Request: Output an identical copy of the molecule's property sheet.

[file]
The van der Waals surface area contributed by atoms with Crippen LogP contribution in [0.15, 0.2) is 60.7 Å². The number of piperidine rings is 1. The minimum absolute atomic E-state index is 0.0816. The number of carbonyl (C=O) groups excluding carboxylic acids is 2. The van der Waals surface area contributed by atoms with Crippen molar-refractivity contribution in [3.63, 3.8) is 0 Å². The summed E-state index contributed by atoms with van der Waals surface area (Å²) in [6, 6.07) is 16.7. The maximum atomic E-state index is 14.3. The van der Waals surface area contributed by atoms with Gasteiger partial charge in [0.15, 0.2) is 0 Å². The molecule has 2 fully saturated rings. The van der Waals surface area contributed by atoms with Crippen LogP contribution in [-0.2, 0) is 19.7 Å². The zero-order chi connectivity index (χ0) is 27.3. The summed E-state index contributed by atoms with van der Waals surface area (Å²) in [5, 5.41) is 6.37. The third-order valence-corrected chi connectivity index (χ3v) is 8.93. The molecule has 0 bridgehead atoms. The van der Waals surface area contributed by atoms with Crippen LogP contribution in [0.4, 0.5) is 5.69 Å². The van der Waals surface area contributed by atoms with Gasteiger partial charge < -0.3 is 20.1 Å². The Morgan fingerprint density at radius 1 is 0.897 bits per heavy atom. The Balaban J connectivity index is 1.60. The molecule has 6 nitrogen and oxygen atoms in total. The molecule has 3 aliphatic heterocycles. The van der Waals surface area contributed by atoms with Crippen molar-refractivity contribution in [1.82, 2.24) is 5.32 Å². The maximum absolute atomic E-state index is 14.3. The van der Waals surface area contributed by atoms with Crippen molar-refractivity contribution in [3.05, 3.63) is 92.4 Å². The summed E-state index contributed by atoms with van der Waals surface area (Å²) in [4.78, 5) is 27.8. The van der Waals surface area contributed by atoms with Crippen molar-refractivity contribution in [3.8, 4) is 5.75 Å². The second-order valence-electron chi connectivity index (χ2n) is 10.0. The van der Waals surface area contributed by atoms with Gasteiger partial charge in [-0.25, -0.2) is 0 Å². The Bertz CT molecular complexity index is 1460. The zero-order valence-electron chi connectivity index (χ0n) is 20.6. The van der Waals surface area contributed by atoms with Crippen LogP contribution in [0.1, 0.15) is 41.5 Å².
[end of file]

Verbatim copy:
The van der Waals surface area contributed by atoms with Crippen LogP contribution in [0.15, 0.2) is 60.7 Å². The number of piperidine rings is 1. The minimum absolute atomic E-state index is 0.0816. The number of carbonyl (C=O) groups excluding carboxylic acids is 2. The van der Waals surface area contributed by atoms with Crippen molar-refractivity contribution in [3.63, 3.8) is 0 Å². The summed E-state index contributed by atoms with van der Waals surface area (Å²) in [6, 6.07) is 16.7. The maximum atomic E-state index is 14.3. The van der Waals surface area contributed by atoms with Gasteiger partial charge in [0.15, 0.2) is 0 Å². The molecule has 2 fully saturated rings. The van der Waals surface area contributed by atoms with Crippen LogP contribution in [-0.2, 0) is 19.7 Å². The zero-order chi connectivity index (χ0) is 27.3. The summed E-state index contributed by atoms with van der Waals surface area (Å²) in [5, 5.41) is 6.37. The third-order valence-corrected chi connectivity index (χ3v) is 8.93. The molecule has 0 bridgehead atoms. The van der Waals surface area contributed by atoms with Crippen LogP contribution in [0.4, 0.5) is 5.69 Å². The van der Waals surface area contributed by atoms with Gasteiger partial charge < -0.3 is 20.1 Å². The Morgan fingerprint density at radius 1 is 0.897 bits per heavy atom. The Balaban J connectivity index is 1.60. The molecule has 6 nitrogen and oxygen atoms in total. The molecule has 3 aliphatic heterocycles. The van der Waals surface area contributed by atoms with Crippen molar-refractivity contribution in [1.82, 2.24) is 5.32 Å². The maximum absolute atomic E-state index is 14.3. The van der Waals surface area contributed by atoms with Crippen molar-refractivity contribution in [3.05, 3.63) is 92.4 Å². The summed E-state index contributed by atoms with van der Waals surface area (Å²) in [4.78, 5) is 27.8. The van der Waals surface area contributed by atoms with Crippen molar-refractivity contribution in [3.8, 4) is 5.75 Å². The second-order valence-electron chi connectivity index (χ2n) is 10.0. The van der Waals surface area contributed by atoms with Gasteiger partial charge in [-0.25, -0.2) is 0 Å². The Bertz CT molecular complexity index is 1460. The zero-order valence-electron chi connectivity index (χ0n) is 20.6. The van der Waals surface area contributed by atoms with Crippen LogP contribution in [0.1, 0.15) is 41.5 Å².